Types of Communication PDF Summary
Dear readers, today we are going to share the Types of Communication PDF for all of you. As you all know that the medium through which we can share our thoughts and our things with each other is called communication. We use communication every day in our daily life, but some people do not have much knowledge about how to do communication properly.
And how good communication skill makes our work very easy. The word communication is derived from a Latin word, Communicare. If communication is translated into the Hindi language then it means communication. As you know our language helps us a lot in communicating with other people.
We can easily convey our thoughts and our words to other people through our language. Not only humans but also animals and birds communicate with each other. It is not necessary for two people to be in the same place to communicate. If a person wants to communicate with another person and that person is far away even then they can communicate very easily.
Types of Communication PDF – Part I: Communication
Communication is of several types and may be classified as follows:
1. Verbal Communication: In verbal communication words and language are used to convey the message. Verbal communication is of two types:
(a) Oral communication: It means communication through spoken words. It may be face-to-face (lecture, seminar, conference, meeting, informal conversation, chit-chat, gossip, or telephone). A clear voice and tone are necessary for effective oral communication. Speaking at too fast/slow speed or two high/low volumes impairs oral communication:
(b) Written communication: Communication via SMS, e-mail, letter, brochure, handbook, or report is written communication. Such communication is essential in the case of formal business interactions (memos, proposals, press releases, contracts, etc.) and legal documentation. Grammar, vocabulary, writing style, etc. determine the effectiveness of written communication.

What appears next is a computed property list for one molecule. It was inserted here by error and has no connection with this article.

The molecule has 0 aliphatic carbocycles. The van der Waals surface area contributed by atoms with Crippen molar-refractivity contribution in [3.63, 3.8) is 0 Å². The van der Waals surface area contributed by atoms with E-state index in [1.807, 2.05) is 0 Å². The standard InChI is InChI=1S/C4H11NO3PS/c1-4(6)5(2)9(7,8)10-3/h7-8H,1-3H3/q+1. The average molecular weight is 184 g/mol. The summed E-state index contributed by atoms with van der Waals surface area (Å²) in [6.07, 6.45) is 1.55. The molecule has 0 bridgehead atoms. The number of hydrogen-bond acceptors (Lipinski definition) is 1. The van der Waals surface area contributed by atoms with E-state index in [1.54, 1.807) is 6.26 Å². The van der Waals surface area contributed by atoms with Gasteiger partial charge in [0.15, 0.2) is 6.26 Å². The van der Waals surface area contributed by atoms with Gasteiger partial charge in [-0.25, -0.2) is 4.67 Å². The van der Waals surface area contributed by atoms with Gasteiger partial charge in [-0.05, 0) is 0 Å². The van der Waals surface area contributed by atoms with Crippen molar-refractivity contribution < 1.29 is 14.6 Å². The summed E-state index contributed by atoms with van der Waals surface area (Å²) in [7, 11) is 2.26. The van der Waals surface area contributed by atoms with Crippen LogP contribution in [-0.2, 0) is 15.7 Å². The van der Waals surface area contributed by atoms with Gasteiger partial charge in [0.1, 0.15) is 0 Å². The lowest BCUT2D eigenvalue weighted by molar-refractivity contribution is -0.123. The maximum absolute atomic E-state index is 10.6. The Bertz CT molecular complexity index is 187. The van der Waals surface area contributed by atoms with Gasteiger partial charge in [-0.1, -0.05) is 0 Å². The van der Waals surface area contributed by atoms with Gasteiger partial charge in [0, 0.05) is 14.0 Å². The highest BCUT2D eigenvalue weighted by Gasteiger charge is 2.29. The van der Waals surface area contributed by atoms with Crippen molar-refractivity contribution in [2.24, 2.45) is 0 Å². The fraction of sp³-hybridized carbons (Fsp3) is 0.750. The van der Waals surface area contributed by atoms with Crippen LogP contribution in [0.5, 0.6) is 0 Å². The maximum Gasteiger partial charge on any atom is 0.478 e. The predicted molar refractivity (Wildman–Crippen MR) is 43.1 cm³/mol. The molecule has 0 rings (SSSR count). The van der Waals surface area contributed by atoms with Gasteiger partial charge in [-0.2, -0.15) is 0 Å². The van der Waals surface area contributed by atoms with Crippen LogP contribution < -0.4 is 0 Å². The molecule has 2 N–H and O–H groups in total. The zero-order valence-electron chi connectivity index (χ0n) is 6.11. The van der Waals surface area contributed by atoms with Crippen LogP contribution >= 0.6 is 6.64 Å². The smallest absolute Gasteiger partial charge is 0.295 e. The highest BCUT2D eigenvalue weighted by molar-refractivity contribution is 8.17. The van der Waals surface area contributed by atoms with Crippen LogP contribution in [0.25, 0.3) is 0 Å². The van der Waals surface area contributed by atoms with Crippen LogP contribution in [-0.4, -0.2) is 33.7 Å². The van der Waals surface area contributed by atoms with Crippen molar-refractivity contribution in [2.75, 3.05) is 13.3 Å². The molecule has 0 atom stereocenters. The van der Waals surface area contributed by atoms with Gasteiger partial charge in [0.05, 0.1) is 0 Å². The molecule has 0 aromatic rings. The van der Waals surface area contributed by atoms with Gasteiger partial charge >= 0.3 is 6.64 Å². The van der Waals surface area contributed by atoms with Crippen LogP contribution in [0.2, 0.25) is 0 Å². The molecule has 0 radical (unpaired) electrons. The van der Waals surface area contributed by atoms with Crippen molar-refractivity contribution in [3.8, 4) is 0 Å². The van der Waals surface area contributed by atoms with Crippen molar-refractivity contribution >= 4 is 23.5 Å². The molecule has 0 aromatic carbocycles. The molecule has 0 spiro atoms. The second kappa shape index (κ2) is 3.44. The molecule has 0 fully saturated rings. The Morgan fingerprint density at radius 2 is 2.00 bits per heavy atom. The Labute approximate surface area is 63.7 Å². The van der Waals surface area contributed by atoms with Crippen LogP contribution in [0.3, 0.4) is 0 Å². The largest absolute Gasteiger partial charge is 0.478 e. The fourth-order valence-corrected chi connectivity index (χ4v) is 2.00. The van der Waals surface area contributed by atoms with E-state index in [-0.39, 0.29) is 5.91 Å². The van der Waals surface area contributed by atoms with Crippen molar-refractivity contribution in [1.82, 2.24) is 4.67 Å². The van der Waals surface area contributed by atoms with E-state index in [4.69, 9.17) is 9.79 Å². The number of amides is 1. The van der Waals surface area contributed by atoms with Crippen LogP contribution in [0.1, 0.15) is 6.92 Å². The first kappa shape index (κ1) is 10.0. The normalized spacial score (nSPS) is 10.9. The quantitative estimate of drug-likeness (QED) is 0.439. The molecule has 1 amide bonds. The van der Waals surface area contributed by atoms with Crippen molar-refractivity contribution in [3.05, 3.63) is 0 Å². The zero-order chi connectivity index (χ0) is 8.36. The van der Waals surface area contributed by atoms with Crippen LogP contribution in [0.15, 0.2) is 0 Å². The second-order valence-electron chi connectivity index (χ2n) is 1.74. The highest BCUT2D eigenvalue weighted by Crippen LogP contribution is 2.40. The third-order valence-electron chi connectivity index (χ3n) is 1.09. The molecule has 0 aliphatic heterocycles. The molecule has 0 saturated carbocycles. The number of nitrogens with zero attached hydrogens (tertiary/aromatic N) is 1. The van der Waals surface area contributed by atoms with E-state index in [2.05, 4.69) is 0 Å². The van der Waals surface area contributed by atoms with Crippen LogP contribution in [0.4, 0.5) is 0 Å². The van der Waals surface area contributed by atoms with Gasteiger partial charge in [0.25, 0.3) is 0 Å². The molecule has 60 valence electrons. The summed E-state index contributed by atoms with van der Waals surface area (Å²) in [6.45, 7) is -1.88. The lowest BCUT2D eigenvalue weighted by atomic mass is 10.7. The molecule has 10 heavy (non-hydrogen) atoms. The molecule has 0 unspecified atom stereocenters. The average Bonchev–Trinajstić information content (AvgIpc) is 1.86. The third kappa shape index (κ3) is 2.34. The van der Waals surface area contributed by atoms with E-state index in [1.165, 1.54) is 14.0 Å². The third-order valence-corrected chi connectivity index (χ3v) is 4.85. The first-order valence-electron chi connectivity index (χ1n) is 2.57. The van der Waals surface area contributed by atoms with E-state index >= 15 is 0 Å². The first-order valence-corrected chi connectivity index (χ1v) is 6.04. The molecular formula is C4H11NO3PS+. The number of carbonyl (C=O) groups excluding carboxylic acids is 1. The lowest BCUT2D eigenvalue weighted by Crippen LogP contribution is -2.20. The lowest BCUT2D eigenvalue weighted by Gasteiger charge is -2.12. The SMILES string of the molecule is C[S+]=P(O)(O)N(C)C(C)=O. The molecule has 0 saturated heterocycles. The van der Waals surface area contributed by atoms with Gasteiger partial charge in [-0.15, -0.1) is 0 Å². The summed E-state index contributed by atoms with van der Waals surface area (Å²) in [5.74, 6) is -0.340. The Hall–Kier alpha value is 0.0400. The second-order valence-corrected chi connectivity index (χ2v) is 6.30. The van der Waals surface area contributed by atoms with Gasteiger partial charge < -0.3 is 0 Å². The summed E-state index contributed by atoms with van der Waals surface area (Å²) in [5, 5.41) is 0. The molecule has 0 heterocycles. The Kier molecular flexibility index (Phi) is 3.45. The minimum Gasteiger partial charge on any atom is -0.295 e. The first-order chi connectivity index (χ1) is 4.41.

Verbal communication is the easiest and fastest form of communication. Even then it constitutes a very small part (about 7 per cent) of all human interactions.
2. Non-Verbal Communication: Communication without using words is called non-verbal communication. Non-verbal communication may take the following forms:
(a) Body Language: Communication through facial expressions, gestures, stance, touch and other physical signs is called body language. For example, leaning forward may indicate interest and acceptance whereas leaning backwards may mean rejection and lack of interest. Body language (e.g. smile, frown, clenching of hands etc. can transmit emotions which cannot be expressed through words. Body language constitutes a major part (about 55 per cent) of all communication.
(b) Paralanguage: Pitch, tone, quality, etc. of voice is known as paralanguage. The way one speaks, rather than words, reveals the intent of the speaker. Paralanguage constitutes about 38 per cent of all communications.
(c) Aesthetics: Music, dancing, painting sculpture and other forms of art serve as means of communication. These convey the feelings and thoughts of artists.
(d) Appearance: Dress and grooming create the first impression. In offices, there is a dress code. Formal dress for men may consist of shirt, trousers, coat and leather shoes. For women, it may consist of a saree, suit, shirt, trousers or skirt.
(e) Symbols: Symbols may relate to religion, status, ego, etc. These convey a special meaning. For example, the number of stars on the shirt of a police officer reveals his/her status.
3. Visual Communication: In visual communication, signs, drawing, graphic design, colour, illustration and other visual aids are used to convey the message. For example, colours are used to control traffic. Visuals such as graphs, pie charts, flow charts, etc. convey considerable information in a clear and concise manner. These are powerful mediums and are an essential part of official presentations.
4. Audio-Visual Communication: Use of voice and visuals together is called audio-visual communication. Radio is an audio medium while television and films are audio-visual media of communication. The combination of spoken words and pictures is a very powerful form of combination.
5. Formal Communication: Communication through the organisational hierarchy (chain of command) and in accordance with the policies, rules and conventions of the organization is called formal communication. It can be both oral and written. Formal communication can be in the following patterns:
(a) Vertical communication: The flow of information downwards and upwards in the organization is called vertical communication. Managers pass down orders and instructions to their subordinates for implementation. Subordinates transmit reports, suggestions, grievances and requests to their superiors.